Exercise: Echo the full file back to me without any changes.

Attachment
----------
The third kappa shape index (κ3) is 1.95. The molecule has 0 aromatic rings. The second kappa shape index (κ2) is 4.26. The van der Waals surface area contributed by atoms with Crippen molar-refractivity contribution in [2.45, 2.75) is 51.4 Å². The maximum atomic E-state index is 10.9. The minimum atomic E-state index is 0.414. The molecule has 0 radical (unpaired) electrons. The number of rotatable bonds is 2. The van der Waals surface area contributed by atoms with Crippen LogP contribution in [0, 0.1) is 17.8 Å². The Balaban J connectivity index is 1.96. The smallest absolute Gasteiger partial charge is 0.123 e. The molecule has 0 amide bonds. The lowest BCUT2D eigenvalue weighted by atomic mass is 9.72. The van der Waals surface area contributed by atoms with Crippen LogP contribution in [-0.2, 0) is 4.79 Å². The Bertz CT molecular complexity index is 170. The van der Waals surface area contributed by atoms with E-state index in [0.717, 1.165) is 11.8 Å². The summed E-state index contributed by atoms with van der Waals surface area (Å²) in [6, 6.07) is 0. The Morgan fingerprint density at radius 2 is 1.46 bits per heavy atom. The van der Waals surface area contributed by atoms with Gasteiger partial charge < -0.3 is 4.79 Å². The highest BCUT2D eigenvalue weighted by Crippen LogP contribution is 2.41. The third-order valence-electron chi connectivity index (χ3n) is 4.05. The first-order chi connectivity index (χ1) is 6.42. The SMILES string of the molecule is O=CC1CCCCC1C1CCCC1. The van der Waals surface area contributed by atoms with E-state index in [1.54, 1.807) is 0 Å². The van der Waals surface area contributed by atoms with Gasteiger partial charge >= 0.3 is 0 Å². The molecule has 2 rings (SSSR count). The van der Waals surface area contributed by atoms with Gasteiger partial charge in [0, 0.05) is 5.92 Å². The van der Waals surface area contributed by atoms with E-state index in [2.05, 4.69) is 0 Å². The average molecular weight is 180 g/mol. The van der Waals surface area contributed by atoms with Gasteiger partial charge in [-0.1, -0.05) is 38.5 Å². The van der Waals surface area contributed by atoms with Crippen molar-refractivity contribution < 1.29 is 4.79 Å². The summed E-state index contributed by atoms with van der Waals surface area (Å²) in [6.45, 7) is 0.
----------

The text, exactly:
The third kappa shape index (κ3) is 1.95. The molecule has 0 aromatic rings. The second kappa shape index (κ2) is 4.26. The van der Waals surface area contributed by atoms with Crippen molar-refractivity contribution in [2.45, 2.75) is 51.4 Å². The maximum atomic E-state index is 10.9. The minimum atomic E-state index is 0.414. The molecule has 0 radical (unpaired) electrons. The number of rotatable bonds is 2. The van der Waals surface area contributed by atoms with Crippen LogP contribution in [0, 0.1) is 17.8 Å². The Balaban J connectivity index is 1.96. The smallest absolute Gasteiger partial charge is 0.123 e. The molecule has 0 amide bonds. The lowest BCUT2D eigenvalue weighted by atomic mass is 9.72. The van der Waals surface area contributed by atoms with Crippen LogP contribution in [-0.2, 0) is 4.79 Å². The Bertz CT molecular complexity index is 170. The van der Waals surface area contributed by atoms with E-state index in [0.717, 1.165) is 11.8 Å². The summed E-state index contributed by atoms with van der Waals surface area (Å²) in [6, 6.07) is 0. The Morgan fingerprint density at radius 2 is 1.46 bits per heavy atom. The van der Waals surface area contributed by atoms with Gasteiger partial charge < -0.3 is 4.79 Å². The highest BCUT2D eigenvalue weighted by Crippen LogP contribution is 2.41. The third-order valence-electron chi connectivity index (χ3n) is 4.05. The first-order chi connectivity index (χ1) is 6.42. The SMILES string of the molecule is O=CC1CCCCC1C1CCCC1. The van der Waals surface area contributed by atoms with E-state index in [1.54, 1.807) is 0 Å². The van der Waals surface area contributed by atoms with Gasteiger partial charge >= 0.3 is 0 Å². The molecule has 2 rings (SSSR count). The van der Waals surface area contributed by atoms with Gasteiger partial charge in [0, 0.05) is 5.92 Å². The van der Waals surface area contributed by atoms with E-state index in [2.05, 4.69) is 0 Å². The average molecular weight is 180 g/mol. The van der Waals surface area contributed by atoms with Gasteiger partial charge in [-0.1, -0.05) is 38.5 Å². The van der Waals surface area contributed by atoms with Crippen molar-refractivity contribution < 1.29 is 4.79 Å². The summed E-state index contributed by atoms with van der Waals surface area (Å²) in [6.45, 7) is 0.